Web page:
The high pressure steam which
is controlled by the regulator in the dome is piped to the cylinders which in
turn drive the wheels. More early designs often had the cylinders mounted
between the wheels which made maintenance much harder. More simple designs
use slide valves, as shown in the animation below.
Greater efficiency is
obtained by the use of piston valves.
Water condensate will collect
in the cylinders when the locomotive is not in motion. Water cannot be
compressed to it is essential to be able to remove it. For this reason, drain
cocks are fitted to the bottom of the cylinder bores, at each end.
These can be opened by a control in the cab and are always used when the loco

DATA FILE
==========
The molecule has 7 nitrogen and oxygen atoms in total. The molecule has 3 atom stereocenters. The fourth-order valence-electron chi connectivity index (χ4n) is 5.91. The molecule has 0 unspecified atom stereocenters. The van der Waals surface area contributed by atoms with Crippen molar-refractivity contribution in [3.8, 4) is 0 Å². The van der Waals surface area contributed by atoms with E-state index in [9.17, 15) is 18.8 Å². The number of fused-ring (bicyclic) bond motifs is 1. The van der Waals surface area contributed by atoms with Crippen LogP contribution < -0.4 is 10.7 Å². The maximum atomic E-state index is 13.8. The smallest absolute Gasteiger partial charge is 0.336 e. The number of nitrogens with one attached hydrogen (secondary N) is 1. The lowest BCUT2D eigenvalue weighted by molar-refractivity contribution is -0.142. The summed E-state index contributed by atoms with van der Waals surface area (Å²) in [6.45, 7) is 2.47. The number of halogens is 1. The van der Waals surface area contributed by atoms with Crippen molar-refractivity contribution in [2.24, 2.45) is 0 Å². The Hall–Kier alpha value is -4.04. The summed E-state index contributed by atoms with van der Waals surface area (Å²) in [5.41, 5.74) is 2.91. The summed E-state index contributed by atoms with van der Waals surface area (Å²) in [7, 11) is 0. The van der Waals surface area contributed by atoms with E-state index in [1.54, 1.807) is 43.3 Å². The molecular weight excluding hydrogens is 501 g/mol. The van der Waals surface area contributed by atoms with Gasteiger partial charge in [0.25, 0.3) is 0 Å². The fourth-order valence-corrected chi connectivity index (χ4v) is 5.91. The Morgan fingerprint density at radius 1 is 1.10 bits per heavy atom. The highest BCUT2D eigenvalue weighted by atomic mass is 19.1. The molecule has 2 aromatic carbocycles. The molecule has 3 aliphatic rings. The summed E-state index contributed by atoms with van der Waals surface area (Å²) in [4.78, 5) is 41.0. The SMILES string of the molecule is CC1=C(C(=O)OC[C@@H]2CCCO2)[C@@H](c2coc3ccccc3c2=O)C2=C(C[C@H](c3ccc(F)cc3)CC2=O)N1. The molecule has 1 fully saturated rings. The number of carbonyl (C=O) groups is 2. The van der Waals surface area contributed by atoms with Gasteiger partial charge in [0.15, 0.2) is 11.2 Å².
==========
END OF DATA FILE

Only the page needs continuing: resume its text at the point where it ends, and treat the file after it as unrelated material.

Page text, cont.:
moves off. The clip below shows an engine move off with the drain cocks
At the outer end of the
piston rod is the crosshead. This slides backwards and forwards guided by one
or two bars. This a a major point of wear and the replaceable bearings in the
crosshead are called 'slippers'.
a single slide bar portrayed in a working model
The reciprocal movement must
now be transferred to the wheels.
The cylinders need to be
lubricated with a special steam oil. This can be introduced by the use of a
displacement lubricator. It was introduced in the United Kingdom in 1860 by
John Ramsbottom. It operates by allowing steam to enter a closed vessel
containing oil. After condensing, the water sinks to the bottom of the
vessel, causing the oil to rise and overflow into delivery pipes. In a steam
locomotive, it was often positioned in the cab where the rate of oil feed
could be observed. Alternatively, two displacement lubricators (one for each
cylinder) might be positioned on either side of the smokebox.
Mechanical lubricators are
far better and are generally operated by a mechanical linkage attached to an
appropriate position on the valve gear.